Australia and the U.S. are partners in the fight against terrorism. Speaking to Australia's parliament on October 23rd, President George W. Bush said terrorists threaten every free nation:
"No country can live peacefully in a world that terrorists would make for us. And no people are immune from the sudden violence that can come to an office building, or an airplane, or a night club, or a city bus. Your nation and mine have known the shock and felt the sorrow, and laid the dead to rest. And we refuse to live at the mercy of murderers."
Praising "the bravery and skill of the Australian military," President Bush thanked Australians for their part in driving the Taleban regime and the al-Qaida terrorists from Afghanistan. "The Afghan people -- especially Afghan women -- do not miss the bullying and beatings and the public executions at the hands of Taleban," he said.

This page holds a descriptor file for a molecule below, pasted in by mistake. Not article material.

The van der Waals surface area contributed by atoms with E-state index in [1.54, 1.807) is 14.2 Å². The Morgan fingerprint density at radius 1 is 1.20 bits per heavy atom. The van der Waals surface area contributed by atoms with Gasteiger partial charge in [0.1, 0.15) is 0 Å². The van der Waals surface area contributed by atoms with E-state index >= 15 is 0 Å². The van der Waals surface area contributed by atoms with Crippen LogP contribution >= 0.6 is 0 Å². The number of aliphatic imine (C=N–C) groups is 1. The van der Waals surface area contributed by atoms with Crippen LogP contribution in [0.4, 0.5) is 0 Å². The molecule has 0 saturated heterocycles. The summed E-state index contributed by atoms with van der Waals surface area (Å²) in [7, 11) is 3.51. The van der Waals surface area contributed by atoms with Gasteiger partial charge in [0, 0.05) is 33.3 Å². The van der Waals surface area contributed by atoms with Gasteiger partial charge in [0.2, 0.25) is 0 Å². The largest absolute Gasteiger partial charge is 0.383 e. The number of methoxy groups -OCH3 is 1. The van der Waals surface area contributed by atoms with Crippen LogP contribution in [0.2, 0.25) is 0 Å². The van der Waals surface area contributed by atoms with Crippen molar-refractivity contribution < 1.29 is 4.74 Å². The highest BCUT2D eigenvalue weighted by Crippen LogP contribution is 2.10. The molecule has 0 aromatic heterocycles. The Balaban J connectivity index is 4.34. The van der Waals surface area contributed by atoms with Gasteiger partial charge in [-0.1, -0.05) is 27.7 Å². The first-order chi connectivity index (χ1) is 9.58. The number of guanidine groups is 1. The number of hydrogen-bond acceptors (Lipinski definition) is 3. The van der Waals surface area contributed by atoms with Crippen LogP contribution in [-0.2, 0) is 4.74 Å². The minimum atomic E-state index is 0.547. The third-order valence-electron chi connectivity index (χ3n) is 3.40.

In Iraq, the U.S., Australia, and other nations acted to counter the threat of weapons of mass destruction in the hands of a despotic state sponsor of terrorism. President Bush said Iraq was a decisive victory but, as in Afghanistan, there is still much to do:
"We seek the rise of freedom and self-government in Afghanistan and in Iraq for the benefit of their people, as an example to their neighbors, and for the security of the world. America and Australia are helping the people of both those nations to defend themselves, to build the institutions of law and democracy, and to establish the beginnings of free enterprise."
Terrorists and holdouts of the Taleban and Saddam Hussein regimes are doing their worst to stop progress in Afghanistan and in Iraq. But as President Bush pointed out, "the advance of liberty will not be halted."
Working together, the U.S., Australia, and a number of Asian nations have scored some important victories in the war on terrorism, including the capture of a senior Jemaah Islamiyah terrorist leader, known as Hambali. Hambali is believed to have planned the terrorist bombings in Bali, Indonesia, in October 2002 that killed some two-hundred people, including many Australians. Tested by terror, Australia is a resolute ally in what President Bush called "the cause of freedom. . . the cause we share."